Note: when the child process is done with its computations, you should call os.exit() to make sure that no other code is executed from the child process.

  2. Pipes: pipes allow data to pass between OS processes. They have a POSIX implementation, but we’ve abstracted that away from you into a Pipe class. Pipes should be treated as unidirectional–one side writes the input, and the other side reads the output. For example:

     local util = require("common.util")
     local posix = require("posix")
     local Pipe = util.Pipe
     local pipe = Pipe.new()
     local pid = posix.fork()
     if pid == 0 then
        -- Child process
        Pipe.write(pipe, "I am the child!")
        -- Parent process
        print("Child says: " .. Pipe.read(pipe))

    The write function takes a string of arbitrary length and writes it to the pipe, returning immediately. The read function blocks until a string is written to the pipe being read from. This mechanism will allow your parent process to communicate with your RPC-ified instance’s forked process.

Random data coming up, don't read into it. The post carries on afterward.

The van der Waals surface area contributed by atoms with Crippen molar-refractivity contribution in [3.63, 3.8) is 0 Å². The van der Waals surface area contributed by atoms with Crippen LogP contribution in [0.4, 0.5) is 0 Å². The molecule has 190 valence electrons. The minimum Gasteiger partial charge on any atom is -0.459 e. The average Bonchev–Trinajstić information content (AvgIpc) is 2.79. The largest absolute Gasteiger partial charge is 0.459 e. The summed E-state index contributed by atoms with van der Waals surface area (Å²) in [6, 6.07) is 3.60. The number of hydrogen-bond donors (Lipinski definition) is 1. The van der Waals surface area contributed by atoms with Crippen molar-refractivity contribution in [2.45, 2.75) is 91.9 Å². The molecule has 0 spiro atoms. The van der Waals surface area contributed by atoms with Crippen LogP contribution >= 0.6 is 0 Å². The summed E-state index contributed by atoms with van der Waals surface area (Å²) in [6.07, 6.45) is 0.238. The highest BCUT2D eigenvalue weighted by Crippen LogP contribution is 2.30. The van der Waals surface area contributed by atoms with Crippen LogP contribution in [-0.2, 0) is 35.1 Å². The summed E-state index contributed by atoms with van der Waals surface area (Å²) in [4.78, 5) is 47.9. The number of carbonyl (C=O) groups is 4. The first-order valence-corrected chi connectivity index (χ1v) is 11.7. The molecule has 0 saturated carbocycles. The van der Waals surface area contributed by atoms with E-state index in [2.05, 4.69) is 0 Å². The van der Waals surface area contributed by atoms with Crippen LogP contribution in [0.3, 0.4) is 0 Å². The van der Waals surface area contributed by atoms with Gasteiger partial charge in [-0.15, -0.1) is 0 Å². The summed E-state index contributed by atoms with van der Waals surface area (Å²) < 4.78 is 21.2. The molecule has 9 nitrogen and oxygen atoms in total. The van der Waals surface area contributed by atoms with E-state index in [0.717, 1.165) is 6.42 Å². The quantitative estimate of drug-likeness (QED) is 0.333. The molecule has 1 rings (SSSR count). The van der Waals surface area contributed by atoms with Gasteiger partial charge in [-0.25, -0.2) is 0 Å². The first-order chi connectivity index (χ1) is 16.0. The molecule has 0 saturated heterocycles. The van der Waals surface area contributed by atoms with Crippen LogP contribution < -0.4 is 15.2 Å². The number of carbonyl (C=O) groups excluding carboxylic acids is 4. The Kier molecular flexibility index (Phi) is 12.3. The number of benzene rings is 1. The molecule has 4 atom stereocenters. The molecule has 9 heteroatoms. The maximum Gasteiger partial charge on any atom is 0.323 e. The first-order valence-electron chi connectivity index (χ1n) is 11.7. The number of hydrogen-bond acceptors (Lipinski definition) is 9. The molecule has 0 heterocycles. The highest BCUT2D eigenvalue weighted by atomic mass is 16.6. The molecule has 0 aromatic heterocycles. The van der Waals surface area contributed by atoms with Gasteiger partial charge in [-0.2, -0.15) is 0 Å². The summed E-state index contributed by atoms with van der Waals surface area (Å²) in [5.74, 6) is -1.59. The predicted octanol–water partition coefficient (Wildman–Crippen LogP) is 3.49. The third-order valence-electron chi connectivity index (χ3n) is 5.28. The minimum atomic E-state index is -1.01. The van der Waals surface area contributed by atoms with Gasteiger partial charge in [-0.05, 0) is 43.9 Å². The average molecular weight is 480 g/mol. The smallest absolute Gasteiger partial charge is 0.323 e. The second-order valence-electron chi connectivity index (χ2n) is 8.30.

Note: you may assume serialized messages you send over pipes will never be larger than 1024 bytes, and subsequently a) all writes and reads are performed atomically, and b) a message will never need to be split up into parts.

Additionally, you’ll need one piece of Lua magic. You will need to pass arbitrary argument lists from the parent to the child. To access all the arguments to a function, you can use the ellipsis syntax:

local function return_args(...)
    return {...}

local t = return_args(1, "foo")
print(t[1], t[2]) -- prints 1, "foo"
print(unpack(t))  -- prints the same thing